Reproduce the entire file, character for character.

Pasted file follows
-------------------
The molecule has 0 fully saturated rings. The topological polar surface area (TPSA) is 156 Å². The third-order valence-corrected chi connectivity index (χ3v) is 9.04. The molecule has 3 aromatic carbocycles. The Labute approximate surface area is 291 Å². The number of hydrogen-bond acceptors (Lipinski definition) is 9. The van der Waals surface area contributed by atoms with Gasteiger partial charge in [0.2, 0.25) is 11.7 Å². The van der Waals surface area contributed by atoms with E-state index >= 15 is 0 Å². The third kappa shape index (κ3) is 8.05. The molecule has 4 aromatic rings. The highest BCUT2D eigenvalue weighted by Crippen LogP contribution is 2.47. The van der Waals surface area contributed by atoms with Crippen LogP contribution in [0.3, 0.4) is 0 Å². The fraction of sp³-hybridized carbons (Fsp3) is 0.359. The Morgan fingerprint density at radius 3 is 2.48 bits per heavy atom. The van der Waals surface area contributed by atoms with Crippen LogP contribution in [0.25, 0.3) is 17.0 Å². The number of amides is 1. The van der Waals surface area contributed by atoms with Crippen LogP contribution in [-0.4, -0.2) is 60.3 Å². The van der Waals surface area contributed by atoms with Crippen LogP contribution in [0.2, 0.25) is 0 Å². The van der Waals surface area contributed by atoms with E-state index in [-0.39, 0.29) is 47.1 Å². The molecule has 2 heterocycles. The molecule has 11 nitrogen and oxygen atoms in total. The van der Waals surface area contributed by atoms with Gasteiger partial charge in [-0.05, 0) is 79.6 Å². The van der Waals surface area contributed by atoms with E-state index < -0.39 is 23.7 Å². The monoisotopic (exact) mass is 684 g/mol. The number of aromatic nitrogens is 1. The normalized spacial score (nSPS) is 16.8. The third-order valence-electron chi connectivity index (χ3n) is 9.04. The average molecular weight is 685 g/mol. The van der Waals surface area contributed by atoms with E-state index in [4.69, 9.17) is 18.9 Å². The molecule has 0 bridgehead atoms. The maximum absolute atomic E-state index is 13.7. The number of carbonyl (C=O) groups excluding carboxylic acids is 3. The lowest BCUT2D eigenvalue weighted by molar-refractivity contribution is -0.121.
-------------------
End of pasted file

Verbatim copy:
The molecule has 0 fully saturated rings. The topological polar surface area (TPSA) is 156 Å². The third-order valence-corrected chi connectivity index (χ3v) is 9.04. The molecule has 3 aromatic carbocycles. The Labute approximate surface area is 291 Å². The number of hydrogen-bond acceptors (Lipinski definition) is 9. The van der Waals surface area contributed by atoms with Gasteiger partial charge in [0.2, 0.25) is 11.7 Å². The van der Waals surface area contributed by atoms with E-state index >= 15 is 0 Å². The third kappa shape index (κ3) is 8.05. The molecule has 4 aromatic rings. The highest BCUT2D eigenvalue weighted by Crippen LogP contribution is 2.47. The van der Waals surface area contributed by atoms with Crippen LogP contribution in [0.3, 0.4) is 0 Å². The fraction of sp³-hybridized carbons (Fsp3) is 0.359. The Morgan fingerprint density at radius 3 is 2.48 bits per heavy atom. The van der Waals surface area contributed by atoms with Crippen LogP contribution in [0.25, 0.3) is 17.0 Å². The number of amides is 1. The van der Waals surface area contributed by atoms with Crippen LogP contribution in [-0.4, -0.2) is 60.3 Å². The van der Waals surface area contributed by atoms with Crippen LogP contribution in [0.2, 0.25) is 0 Å². The van der Waals surface area contributed by atoms with E-state index in [-0.39, 0.29) is 47.1 Å². The molecule has 2 heterocycles. The molecule has 11 nitrogen and oxygen atoms in total. The van der Waals surface area contributed by atoms with Gasteiger partial charge in [-0.05, 0) is 79.6 Å². The van der Waals surface area contributed by atoms with E-state index < -0.39 is 23.7 Å². The monoisotopic (exact) mass is 684 g/mol. The number of aromatic nitrogens is 1. The normalized spacial score (nSPS) is 16.8. The third-order valence-electron chi connectivity index (χ3n) is 9.04. The average molecular weight is 685 g/mol. The van der Waals surface area contributed by atoms with E-state index in [4.69, 9.17) is 18.9 Å². The molecule has 0 bridgehead atoms. The maximum absolute atomic E-state index is 13.7. The number of carbonyl (C=O) groups excluding carboxylic acids is 3. The lowest BCUT2D eigenvalue weighted by molar-refractivity contribution is -0.121.